From Besancon we headed towards Vezelay, stopping at the source of the Seine which has had an elaborate grotto built over it and is rather tacky. Vezelay itself was a pretty town, basically one street straight up a hill to the basilica at the top. A pilgrim town, it still supports those setting off for Compostela and there are scallop shells of brass set into the street surface. Our hotel, the Hotel du Post et de Lion D'Or was beautifully decorated with charming rooms and luxurious fabrics. There were swooping swallows outside which have actually been a feature of almost the whole holiday. The had a nest in the corner of our window. The hotel was complemented by a lovely dining room in shades of butter and blue, a lovely terasse outside and excellent food.
The Romanesque basilica of the Madeline has extraordinary light inside
and a beautiful tympanum (the bit over the door) outside of Christ in Majesty and the last judgement.
The angel weighing the souls is being closely watched by the devil who just possibly is trying to tip the scales his way.
Weighing the souls
It actually has two tympanii because after you enter the church you are in a sort of porch or foyer where the pilgrims used to congregate. Then there are two massive doors, normally closed but which they opened at one stage with a view into the church. I spent some time looking for the Adam and Eve capital which I knew was here, finally finding it up very high with the help of a kind lady at the desk. I love Eve's insouciant crossed legs as she passes the apple on to Adam.
Adam and Eve Capital
Much of the church was restored under direction from Violllet le Duc, a young architect who was responsible for restoring chateaux and churches all over France and really led the Gothic Revival style in the mid 1800s. Really, much of Vezelay was ruinous so the work has been extraordinary, but is also explains the excellent condition of the current carvings and capitals, as many have been faithfully copied or fancifully reinvented and replaced.
Other buildings such as the Bishop's house have gone now, but traces remain in the gardens surrounding the church. The view is lovely.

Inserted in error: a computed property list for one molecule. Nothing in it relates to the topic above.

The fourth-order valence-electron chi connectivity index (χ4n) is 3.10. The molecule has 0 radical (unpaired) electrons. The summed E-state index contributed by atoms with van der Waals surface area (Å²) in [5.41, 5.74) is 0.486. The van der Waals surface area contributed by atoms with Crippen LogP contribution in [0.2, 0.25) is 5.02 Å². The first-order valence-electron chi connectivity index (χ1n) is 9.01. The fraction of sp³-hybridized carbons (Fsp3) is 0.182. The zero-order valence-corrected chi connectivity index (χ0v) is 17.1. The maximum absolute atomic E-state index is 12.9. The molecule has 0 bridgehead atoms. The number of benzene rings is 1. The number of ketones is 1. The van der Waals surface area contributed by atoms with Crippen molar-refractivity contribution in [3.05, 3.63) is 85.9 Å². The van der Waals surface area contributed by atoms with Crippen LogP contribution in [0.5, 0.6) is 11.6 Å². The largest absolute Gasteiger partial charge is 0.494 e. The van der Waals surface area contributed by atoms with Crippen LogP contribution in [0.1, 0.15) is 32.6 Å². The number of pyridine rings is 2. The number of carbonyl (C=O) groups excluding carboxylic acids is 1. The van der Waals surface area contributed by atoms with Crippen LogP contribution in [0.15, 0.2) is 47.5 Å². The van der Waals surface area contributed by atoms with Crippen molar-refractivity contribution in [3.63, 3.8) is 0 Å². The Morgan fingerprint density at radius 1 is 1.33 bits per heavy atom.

The Bishop's Garden
The little town was also full of pretty, medieval homes and doorways and gardens. A small but lovely place to spend two nights.
To Troyes, the last place before Paris. We stopped, despite some rain, in the little town of Noyers to visit the church and admire the half-timbered buildings.
Then we revisited Pontigny abbey which is a serene Cistercian building floating above the plains of wheat.
Soaring and white inside and with a beautiful 17th C organ, it is still in use as a local church.People were just completing mass while others were congregating for a wedding when we arrived.
This was a day for churches as Troyes abounds with beautiful and often unusual examples. It is quite renowned for the stained glass in the churches, particularly the grisaille type where parts of the scenes are painted. It is an old style but delicate and lovely.
The church of St Madeline had a beautiful little garden dedicated to still-born children and all done in white. Inside it had a most unusual marble lace screen called a joue and some wooden polychrome (painted) statues.
Joue at St Madelaine
St Pantelon was also very beautiful with a range of statues along the nave that virtually documented the rise of the artistic school in Troyes. They provided really good information in English.
Our last night before Paris and we wanted somewhere nice to eat. We had heard of Le Bistroquet, which was supposed to be very traditional in food and decor and it seemed like an excellent choice. We arrived just as it began pouring rain and they offered us a place in the square outside. Just joking, and it set a nice tone for the evening.
The place was really every person’s expectation of a French bistro. There were gorgeous mirrors, lamps, polished wood, a stained glass dome, banquettes, cute waiters, traditional menus, and great service.
We loved the sections of the menu that were “a la volonte” ie. take as much as you want, which we have experienced before. Instead of portions in rigid glass cups, such as at Besancon, a feeling of generosity and largesse pervaded. Already we felt cosseted.
Oysters. Six oysters. Big, fresh, French oysters, still stuck to their shells and fragile. The best oysters I have had in France. Perhaps someone should have run the oyster knife under them, but they were delicious, served with a little shallot vinegar on the side. Nick ordered the terrine “a votre discretion”, which came to the table still in its earthenware baking dish with a knife and bread and a big jar of cornichons, and left until he had finished. Good stuff too, he declared.
There followed a brochette of St Jaques and salmon cubes, beautifully cooked and not at all “bouncy”, with an ointment of buttery sauce. Nick had pave of salmon on a seafood risotto. He is not a huge fan of rice dishes so eating it all said something for its taste and quality. I had crepes Suzette for dessert, sadly not cooked at the table, but delicious, traditionally folded crepes in the traditional orange sauce. Having a “retro” menu has distinct advantages, or maybe this place has just never changed from what the customers expect .
Now Nick has a long standing love affair with chocolate mousse and a tendency to order it even when he knows he shouldn’t. So of course he ordered chocolate mousse “a la volonte”. I knew what was likely to come under that heading, but I don’t think either of us were prepared for the huge, pristine bowl that descended on the table. Obviously the first to order that night, he had the pleasure of scooping out his serve. They left the bowl for seconds should he have been tempted, but good sense prevailed.
Look at the picture of a man in dessert heaven!
From here to a week in a Paris apartment.